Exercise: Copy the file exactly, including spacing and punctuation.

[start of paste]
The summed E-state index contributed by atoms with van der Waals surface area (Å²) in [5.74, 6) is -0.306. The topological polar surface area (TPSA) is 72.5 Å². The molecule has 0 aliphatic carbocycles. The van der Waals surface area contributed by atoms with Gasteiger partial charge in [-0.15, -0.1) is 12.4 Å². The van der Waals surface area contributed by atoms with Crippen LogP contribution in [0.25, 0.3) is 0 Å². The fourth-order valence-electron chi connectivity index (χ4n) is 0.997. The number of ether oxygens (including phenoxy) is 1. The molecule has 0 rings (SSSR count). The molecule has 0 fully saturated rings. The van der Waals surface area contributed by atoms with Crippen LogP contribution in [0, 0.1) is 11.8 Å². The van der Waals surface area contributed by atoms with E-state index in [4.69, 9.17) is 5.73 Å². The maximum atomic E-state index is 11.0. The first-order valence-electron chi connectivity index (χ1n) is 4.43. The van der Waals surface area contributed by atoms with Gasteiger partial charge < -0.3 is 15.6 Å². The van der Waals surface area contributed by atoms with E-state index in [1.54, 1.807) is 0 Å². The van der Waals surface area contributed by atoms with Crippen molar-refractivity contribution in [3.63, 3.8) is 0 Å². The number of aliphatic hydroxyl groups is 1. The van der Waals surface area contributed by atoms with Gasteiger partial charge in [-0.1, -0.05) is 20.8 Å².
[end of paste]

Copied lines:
The summed E-state index contributed by atoms with van der Waals surface area (Å²) in [5.74, 6) is -0.306. The topological polar surface area (TPSA) is 72.5 Å². The molecule has 0 aliphatic carbocycles. The van der Waals surface area contributed by atoms with Gasteiger partial charge in [-0.15, -0.1) is 12.4 Å². The van der Waals surface area contributed by atoms with Crippen LogP contribution in [0.25, 0.3) is 0 Å². The fourth-order valence-electron chi connectivity index (χ4n) is 0.997. The number of ether oxygens (including phenoxy) is 1. The molecule has 0 rings (SSSR count). The molecule has 0 fully saturated rings. The van der Waals surface area contributed by atoms with Crippen LogP contribution in [0, 0.1) is 11.8 Å². The van der Waals surface area contributed by atoms with E-state index in [4.69, 9.17) is 5.73 Å². The maximum atomic E-state index is 11.0. The first-order valence-electron chi connectivity index (χ1n) is 4.43. The van der Waals surface area contributed by atoms with Gasteiger partial charge < -0.3 is 15.6 Å². The van der Waals surface area contributed by atoms with E-state index in [1.54, 1.807) is 0 Å². The van der Waals surface area contributed by atoms with Crippen molar-refractivity contribution in [3.63, 3.8) is 0 Å². The number of aliphatic hydroxyl groups is 1. The van der Waals surface area contributed by atoms with Gasteiger partial charge in [-0.1, -0.05) is 20.8 Å².